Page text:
LivingWhat drives our control habits?

What drives our control habits?

Most of us when we go to sleep, we suddenly think, “Wait, did I close the front door?” (And we even check it several times). For some people this may be a completely normal act, but for others it may be evidence of an anxiety disorder. According to experts, the turning point is in fear of losing control.

If we imagine a person who checks that the door of their house is closed a dozen times and goes around the house several times to be completely sure that everything is fine, we are probably dealing with a case of obsessive-compulsive disorder (OCD) , a type of anxiety disorder characterized by a tremendous obsession with control – trying to control the uncontrollable – and with recurring and negative thoughts about it.

Yet many of us are exposed to sudden bursts of uncertainty. Should we turn off the gas before we go on our vacation? Do we close all the windows in the house? Or even worse, did we forget one of the little ones at home?

Distractions and the rush to get to where we need to go on time result in these memory lapses and the sudden shock when we realize that we are not sure if we did everything we should have done.

New research from Concordia University in Montreal, Canada suggests that fear of losing control can result in recurring control behavior (obsession with control). This, experts say, can be at the core of many anxiety disorders, including OCD.

“We have shown that people who believe they are going to lose control are significantly more likely to display controlling behavior more frequently, ” says Adam Radomsky, a co-author of the paper in the Journal of Obsessive-Compulsive and Related Disorders.

“When we treat OCD in the clinic, we can try to reduce [patients’] beliefs about losing control and that should reduce their symptoms,” says Radomsky.

The experiment

The experts had
133 participants recruited from the cohort of undergraduate students who were given false EEGs – used to measure the electrical activity of the brain – randomly assigning false comments that they had a low or high risk of losing control over your thoughts and actions.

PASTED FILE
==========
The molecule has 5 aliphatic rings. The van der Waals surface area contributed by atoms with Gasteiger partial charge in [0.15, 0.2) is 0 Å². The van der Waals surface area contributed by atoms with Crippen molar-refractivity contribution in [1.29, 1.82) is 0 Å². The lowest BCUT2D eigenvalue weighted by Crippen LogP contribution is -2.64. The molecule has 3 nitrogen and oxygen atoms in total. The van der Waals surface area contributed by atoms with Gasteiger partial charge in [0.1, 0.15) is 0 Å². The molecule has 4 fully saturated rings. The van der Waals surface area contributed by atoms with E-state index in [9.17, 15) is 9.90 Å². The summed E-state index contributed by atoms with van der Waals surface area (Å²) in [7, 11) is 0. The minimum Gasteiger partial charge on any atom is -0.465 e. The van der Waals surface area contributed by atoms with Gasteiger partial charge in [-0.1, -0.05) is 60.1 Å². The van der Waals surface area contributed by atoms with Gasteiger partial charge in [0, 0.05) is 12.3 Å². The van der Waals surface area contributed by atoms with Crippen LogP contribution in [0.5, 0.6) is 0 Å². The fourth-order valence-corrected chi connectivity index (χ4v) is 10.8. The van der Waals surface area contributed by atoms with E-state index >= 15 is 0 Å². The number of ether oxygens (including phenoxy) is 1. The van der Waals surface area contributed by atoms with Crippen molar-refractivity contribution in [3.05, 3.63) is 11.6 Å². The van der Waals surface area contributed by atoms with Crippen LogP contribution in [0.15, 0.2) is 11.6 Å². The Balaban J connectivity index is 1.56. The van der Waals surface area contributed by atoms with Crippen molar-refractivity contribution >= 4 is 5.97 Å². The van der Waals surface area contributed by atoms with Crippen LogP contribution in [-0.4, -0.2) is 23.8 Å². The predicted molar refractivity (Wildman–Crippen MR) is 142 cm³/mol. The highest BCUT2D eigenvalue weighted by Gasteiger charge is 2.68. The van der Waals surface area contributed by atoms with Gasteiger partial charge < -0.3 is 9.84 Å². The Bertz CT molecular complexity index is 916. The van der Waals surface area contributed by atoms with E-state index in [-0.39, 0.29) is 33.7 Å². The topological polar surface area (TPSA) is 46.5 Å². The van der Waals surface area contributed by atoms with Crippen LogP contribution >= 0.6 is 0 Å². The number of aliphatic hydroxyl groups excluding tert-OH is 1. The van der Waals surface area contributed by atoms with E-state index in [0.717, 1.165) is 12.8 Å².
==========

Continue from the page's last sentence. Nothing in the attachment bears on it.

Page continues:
Once the volunteers were convinced that they had complete control over themselves or were at risk of losing control, the scientists asked them to complete a computer task that required “controlling the pace of the images” by making them disappear before they disappeared from the picture. screen.

What the participants didn’t know, however, was that they had no real control over the images, which were programmed to move in and out of their sight at specific times.

The scientists found that participants who were convinced that they were at higher risk of losing control of their actions engaged in more meticulous controlling behavior than their other peers, who were told that they would likely remain in control.

The findings verified the researchers’ initial working hypothesis. “People’s fears and beliefs about losing control can put them at risk for a wide variety of problems, including panic disorder, social phobia, OCD, post-traumatic stress disorder, generalized anxiety disorder and others,” Radomsky says.

According to Radomsky, “This work has the potential to vastly improve our ability to understand and treat the full range of anxiety-related problems.”

Thus, controlling behavior would amount to less desire for control.

Reference: Manipulating beliefs about losing control causes checking behavior. Jean-Philippe Gagné, Adam S. Radomsky Journal of Obsessive-Compulsive and Related Disorders 2017 DOI:

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